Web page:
A showdown over the fate of the country's largest medical marijuana dispensary heads to federal court, and the outcome could hint at what lies ahead as a growing number of states opt for legalization. This fall, Oakland became the first municipality to sue federal prosecutors in an attempt to block them from shuttering a medical cannabis facility.
By legalizing marijuana through direct democracy, Colorado and Washington have fundamentally changed the national conversation about cannabis. As many as 58 percent of Americans believe marijuana should be legal. The political establishment is catching on. Former president Jimmy Carter endorsed taxed-and-regulated weed. In a letter to Attorney General Eric Holder, Senate Judiciary Chairman Patrick Leahy suggested "to amend the Federal Controlled Substances Act to allow possession of up to one ounce of marijuana, at least in jurisdictions where it is legal under state law."
President Barack Obama says he won't go after pot users in Colorado and Washington, two states that just legalized the drug for recreational use. But advocates argue the president said the same thing about medical marijuana - and yet U.S. attorneys continue to force the closure of dispensaries across the U.S. Welcome to the confusing and often conflicting policy on pot, where medical marijuana is legal in many states, but it is increasingly difficult to grow, distribute or sell it.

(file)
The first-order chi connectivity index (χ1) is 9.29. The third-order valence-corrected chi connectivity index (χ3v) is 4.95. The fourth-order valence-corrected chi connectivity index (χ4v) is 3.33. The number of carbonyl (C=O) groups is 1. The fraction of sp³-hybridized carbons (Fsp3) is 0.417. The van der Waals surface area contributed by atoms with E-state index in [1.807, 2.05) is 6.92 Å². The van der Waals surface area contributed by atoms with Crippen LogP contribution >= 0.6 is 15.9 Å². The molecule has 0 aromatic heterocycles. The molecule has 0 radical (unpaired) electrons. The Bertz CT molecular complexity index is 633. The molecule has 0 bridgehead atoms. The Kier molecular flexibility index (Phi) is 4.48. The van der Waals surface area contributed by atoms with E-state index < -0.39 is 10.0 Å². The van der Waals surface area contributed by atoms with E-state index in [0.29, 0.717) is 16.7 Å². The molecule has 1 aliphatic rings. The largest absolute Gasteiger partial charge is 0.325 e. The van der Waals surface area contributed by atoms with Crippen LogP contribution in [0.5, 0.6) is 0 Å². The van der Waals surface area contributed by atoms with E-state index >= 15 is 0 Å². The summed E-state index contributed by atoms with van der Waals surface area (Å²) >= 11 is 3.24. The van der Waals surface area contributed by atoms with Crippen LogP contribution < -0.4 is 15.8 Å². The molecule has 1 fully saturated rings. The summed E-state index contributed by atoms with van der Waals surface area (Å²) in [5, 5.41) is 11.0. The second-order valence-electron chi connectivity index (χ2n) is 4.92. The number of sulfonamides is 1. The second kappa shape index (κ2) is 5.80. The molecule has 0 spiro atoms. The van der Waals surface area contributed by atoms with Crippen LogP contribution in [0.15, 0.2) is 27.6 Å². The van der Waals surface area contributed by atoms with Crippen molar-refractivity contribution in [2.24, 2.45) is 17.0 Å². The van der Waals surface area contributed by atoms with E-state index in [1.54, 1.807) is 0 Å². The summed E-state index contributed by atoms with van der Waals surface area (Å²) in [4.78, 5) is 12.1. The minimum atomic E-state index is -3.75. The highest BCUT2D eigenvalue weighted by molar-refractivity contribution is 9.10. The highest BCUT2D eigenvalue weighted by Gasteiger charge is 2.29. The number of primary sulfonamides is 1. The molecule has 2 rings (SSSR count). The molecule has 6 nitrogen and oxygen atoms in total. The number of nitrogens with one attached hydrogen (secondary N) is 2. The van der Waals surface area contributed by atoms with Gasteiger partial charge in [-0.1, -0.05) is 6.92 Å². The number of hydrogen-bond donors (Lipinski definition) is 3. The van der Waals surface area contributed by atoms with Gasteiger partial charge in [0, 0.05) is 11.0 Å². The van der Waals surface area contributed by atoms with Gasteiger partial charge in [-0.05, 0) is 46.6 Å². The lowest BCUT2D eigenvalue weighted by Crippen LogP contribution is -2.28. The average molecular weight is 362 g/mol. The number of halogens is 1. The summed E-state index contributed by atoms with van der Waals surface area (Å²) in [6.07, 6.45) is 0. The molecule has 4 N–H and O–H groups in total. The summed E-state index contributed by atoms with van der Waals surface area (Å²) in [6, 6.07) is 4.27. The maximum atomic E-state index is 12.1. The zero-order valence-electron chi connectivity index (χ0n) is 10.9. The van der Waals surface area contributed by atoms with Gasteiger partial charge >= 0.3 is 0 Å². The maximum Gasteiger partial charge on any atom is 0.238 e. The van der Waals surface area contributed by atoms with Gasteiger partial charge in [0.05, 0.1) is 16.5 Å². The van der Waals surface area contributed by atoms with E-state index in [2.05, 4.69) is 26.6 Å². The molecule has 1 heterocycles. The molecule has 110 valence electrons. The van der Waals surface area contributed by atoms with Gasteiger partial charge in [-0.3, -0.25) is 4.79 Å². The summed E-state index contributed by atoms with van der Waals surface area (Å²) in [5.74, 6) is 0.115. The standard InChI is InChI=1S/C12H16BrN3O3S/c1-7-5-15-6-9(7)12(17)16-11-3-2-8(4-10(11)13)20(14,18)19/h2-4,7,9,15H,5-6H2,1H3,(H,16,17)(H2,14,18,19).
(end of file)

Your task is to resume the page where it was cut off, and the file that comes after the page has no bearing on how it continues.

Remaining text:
President Obama’s statement of tolerance toward legalized marijuana is welcome. The real question is not whether federal agents will go after users. In Colorado and Washington, the question is whether they will go after growers, processors and retailers that have been licensed under state law. It is whether the federal government will allow states to sanction businesses that keep accounts, pay taxes and follow state law.
President Obama says recreational users of marijuana in states that have legalized the substance should not be a "top priority" of federal law enforcement officials prosecuting the war on drugs. "We've got bigger fish to fry," Obama said of pot users in Colorado and Washington during an exclusive interview with ABC News' Barbara Walters. (See also: Parsing Obama's words on legalizing marijuana, by Ethan Nadelmann)